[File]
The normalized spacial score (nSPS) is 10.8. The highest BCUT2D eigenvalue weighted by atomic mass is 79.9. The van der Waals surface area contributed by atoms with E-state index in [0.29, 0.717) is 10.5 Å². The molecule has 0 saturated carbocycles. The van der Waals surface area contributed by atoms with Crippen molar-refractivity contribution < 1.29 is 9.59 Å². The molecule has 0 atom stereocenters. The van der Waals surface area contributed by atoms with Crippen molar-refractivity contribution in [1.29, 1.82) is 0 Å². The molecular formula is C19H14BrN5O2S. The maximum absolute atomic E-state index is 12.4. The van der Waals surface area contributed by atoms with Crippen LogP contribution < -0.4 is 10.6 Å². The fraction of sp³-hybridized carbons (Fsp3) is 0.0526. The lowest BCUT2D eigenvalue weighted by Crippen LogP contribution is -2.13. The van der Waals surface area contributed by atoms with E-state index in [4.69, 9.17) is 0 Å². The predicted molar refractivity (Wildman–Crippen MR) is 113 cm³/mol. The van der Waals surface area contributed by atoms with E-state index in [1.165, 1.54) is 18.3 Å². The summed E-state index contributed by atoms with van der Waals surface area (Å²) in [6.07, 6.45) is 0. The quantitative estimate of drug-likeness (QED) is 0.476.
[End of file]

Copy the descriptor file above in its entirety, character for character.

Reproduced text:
The normalized spacial score (nSPS) is 10.8. The highest BCUT2D eigenvalue weighted by atomic mass is 79.9. The van der Waals surface area contributed by atoms with E-state index in [0.29, 0.717) is 10.5 Å². The molecule has 0 saturated carbocycles. The van der Waals surface area contributed by atoms with Crippen molar-refractivity contribution < 1.29 is 9.59 Å². The molecule has 0 atom stereocenters. The van der Waals surface area contributed by atoms with Crippen molar-refractivity contribution in [1.29, 1.82) is 0 Å². The molecular formula is C19H14BrN5O2S. The maximum absolute atomic E-state index is 12.4. The van der Waals surface area contributed by atoms with Crippen LogP contribution < -0.4 is 10.6 Å². The fraction of sp³-hybridized carbons (Fsp3) is 0.0526. The lowest BCUT2D eigenvalue weighted by Crippen LogP contribution is -2.13. The van der Waals surface area contributed by atoms with E-state index in [4.69, 9.17) is 0 Å². The predicted molar refractivity (Wildman–Crippen MR) is 113 cm³/mol. The van der Waals surface area contributed by atoms with E-state index in [1.165, 1.54) is 18.3 Å². The summed E-state index contributed by atoms with van der Waals surface area (Å²) in [6.07, 6.45) is 0. The quantitative estimate of drug-likeness (QED) is 0.476.